Documents leaked by whistleblower Edward Snowden suggest that US and British spy agencies have used smartphone apps to gather users' personal data. The targeted apps include the popular Angry Birds game and Google Maps.
The documents, published Monday by The New York Times,the Guardian and ProPublica
suggest that Washington's National Security Agency (NSA) and Britain's Government Communications Headquarters (GCHQ) have targeted mapping, gaming, and social networking smartphone apps to gain access to huge amounts of personal data.
The news outlets were citing previously undisclosed intelligence documents made available byformer NSA contractor Edward Snowden
. Snowden is living in asylum in Russia and faces espionage charges in the US after disclosing details of the NSA's massive surveillance programs last year.
According to the reports, the NSA and GCHQ have worked together to find ways to target "leaky" phone apps on smartphones that could disclose users' locations, age and gender among other personal information.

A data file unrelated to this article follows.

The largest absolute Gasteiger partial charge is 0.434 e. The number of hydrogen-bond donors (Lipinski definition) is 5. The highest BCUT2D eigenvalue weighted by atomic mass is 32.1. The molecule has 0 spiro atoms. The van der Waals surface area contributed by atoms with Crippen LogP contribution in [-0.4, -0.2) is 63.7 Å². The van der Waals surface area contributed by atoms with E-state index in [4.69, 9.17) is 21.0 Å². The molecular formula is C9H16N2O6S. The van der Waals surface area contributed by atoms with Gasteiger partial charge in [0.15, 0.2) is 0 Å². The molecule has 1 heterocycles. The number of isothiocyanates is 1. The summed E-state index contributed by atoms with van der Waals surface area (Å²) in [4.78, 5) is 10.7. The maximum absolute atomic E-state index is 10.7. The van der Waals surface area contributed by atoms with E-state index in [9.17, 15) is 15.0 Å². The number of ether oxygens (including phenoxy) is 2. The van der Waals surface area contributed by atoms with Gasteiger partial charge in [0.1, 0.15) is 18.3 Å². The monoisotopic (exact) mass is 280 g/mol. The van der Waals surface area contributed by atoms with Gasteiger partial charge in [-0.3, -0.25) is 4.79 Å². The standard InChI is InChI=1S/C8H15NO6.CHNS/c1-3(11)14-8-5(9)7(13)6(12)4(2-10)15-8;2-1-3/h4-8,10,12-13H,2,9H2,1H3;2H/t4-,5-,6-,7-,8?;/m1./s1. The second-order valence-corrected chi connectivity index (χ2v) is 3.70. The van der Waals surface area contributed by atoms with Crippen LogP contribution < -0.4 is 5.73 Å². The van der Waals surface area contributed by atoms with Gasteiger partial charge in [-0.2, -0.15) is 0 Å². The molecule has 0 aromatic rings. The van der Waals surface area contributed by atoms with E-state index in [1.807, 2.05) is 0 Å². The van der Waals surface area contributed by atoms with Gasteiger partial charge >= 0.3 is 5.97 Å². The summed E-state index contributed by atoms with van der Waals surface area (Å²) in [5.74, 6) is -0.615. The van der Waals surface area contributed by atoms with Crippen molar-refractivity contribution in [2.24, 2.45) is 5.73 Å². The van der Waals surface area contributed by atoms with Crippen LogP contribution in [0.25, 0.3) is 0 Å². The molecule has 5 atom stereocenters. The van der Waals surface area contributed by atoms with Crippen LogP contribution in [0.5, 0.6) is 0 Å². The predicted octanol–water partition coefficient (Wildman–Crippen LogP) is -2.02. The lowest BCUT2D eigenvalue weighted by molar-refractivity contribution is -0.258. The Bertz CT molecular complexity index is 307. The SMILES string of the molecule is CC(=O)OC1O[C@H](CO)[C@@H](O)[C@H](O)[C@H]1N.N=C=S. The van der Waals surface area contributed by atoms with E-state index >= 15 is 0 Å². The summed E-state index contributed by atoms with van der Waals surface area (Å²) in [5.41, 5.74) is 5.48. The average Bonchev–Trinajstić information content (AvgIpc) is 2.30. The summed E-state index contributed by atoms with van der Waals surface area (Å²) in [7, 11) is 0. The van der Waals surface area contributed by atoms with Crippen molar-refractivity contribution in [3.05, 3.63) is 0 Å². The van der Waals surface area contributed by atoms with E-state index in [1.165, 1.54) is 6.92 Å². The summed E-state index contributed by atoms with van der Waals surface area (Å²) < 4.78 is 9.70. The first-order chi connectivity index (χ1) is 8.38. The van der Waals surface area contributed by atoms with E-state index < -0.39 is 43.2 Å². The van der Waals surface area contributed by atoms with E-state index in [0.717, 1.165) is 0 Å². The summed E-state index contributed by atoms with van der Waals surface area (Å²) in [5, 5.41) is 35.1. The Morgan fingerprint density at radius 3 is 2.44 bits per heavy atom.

The size and scope of the program was not clear, but the reports suggest that both spy agencies routinely get access to data generated by apps such as the popular Angry Birds game, a franchise that has been downloaded 1.7 billion times worldwide. The documents also revealed the Google Maps navigation service as a target.
Snowden's revelations sparked a firestorm of criticism athome and abroad
and prompted US President Barack Obama to announce intelligence-gathering reforms on Jan. 17, which include limits on the collection of telephone data and a ban on eavesdropping on the leaders of close allies.
The revelations have been especially scrutinizedin Germany,
where it was revealed the NSA was listening in onChancellor Angela Merkel's cell phone.
In response to the reports, GCHQ said it did not comment on intelligence matters, but said all of its activity was "authorized, necessary and proportionate."
White House spokesman Jay Carney told a regular White House news conference Monday that US surveillance agencies were only interested in collecting data on people considered a threat to the US.
"To the extent data is collected by the NSA through whatever means, we are not interested in the communications of people who are not valid foreign intelligence targets, and we are not after the information of ordinary Americans," he said.
hc/ccp (Reuters, AP)